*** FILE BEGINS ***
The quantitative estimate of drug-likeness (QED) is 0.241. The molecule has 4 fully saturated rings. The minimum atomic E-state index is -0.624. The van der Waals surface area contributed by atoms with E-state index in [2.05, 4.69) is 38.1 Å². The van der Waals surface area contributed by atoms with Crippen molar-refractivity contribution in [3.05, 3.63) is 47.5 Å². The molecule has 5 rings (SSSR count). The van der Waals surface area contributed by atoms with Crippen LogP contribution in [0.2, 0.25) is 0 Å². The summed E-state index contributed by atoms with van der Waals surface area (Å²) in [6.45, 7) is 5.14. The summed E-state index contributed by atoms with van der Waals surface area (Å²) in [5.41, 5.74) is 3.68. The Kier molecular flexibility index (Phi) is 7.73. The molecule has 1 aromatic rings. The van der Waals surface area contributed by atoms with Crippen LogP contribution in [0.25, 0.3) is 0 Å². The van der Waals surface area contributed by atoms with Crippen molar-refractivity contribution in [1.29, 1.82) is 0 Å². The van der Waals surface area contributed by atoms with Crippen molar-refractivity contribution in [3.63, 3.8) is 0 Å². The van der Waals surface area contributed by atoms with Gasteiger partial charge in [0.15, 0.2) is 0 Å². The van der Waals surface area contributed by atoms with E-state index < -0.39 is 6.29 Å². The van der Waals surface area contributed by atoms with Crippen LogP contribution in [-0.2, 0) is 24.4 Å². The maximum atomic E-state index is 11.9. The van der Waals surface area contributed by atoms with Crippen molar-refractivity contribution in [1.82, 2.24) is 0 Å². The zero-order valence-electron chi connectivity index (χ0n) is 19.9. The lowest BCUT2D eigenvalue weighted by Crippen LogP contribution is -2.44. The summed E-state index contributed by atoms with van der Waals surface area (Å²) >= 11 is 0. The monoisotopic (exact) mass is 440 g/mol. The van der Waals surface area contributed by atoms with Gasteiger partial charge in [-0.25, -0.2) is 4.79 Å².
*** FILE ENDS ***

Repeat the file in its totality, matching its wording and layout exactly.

The quantitative estimate of drug-likeness (QED) is 0.241. The molecule has 4 fully saturated rings. The minimum atomic E-state index is -0.624. The van der Waals surface area contributed by atoms with E-state index in [2.05, 4.69) is 38.1 Å². The van der Waals surface area contributed by atoms with Crippen molar-refractivity contribution in [3.05, 3.63) is 47.5 Å². The molecule has 5 rings (SSSR count). The van der Waals surface area contributed by atoms with Crippen LogP contribution in [0.2, 0.25) is 0 Å². The summed E-state index contributed by atoms with van der Waals surface area (Å²) in [6.45, 7) is 5.14. The summed E-state index contributed by atoms with van der Waals surface area (Å²) in [5.41, 5.74) is 3.68. The Kier molecular flexibility index (Phi) is 7.73. The molecule has 1 aromatic rings. The van der Waals surface area contributed by atoms with Crippen LogP contribution in [0.25, 0.3) is 0 Å². The van der Waals surface area contributed by atoms with Crippen molar-refractivity contribution in [1.29, 1.82) is 0 Å². The van der Waals surface area contributed by atoms with Crippen molar-refractivity contribution in [3.63, 3.8) is 0 Å². The van der Waals surface area contributed by atoms with Gasteiger partial charge in [0.15, 0.2) is 0 Å². The van der Waals surface area contributed by atoms with E-state index < -0.39 is 6.29 Å². The van der Waals surface area contributed by atoms with Crippen LogP contribution in [-0.2, 0) is 24.4 Å². The maximum atomic E-state index is 11.9. The van der Waals surface area contributed by atoms with Crippen molar-refractivity contribution in [1.82, 2.24) is 0 Å². The zero-order valence-electron chi connectivity index (χ0n) is 19.9. The lowest BCUT2D eigenvalue weighted by Crippen LogP contribution is -2.44. The summed E-state index contributed by atoms with van der Waals surface area (Å²) >= 11 is 0. The monoisotopic (exact) mass is 440 g/mol. The van der Waals surface area contributed by atoms with Gasteiger partial charge in [-0.25, -0.2) is 4.79 Å².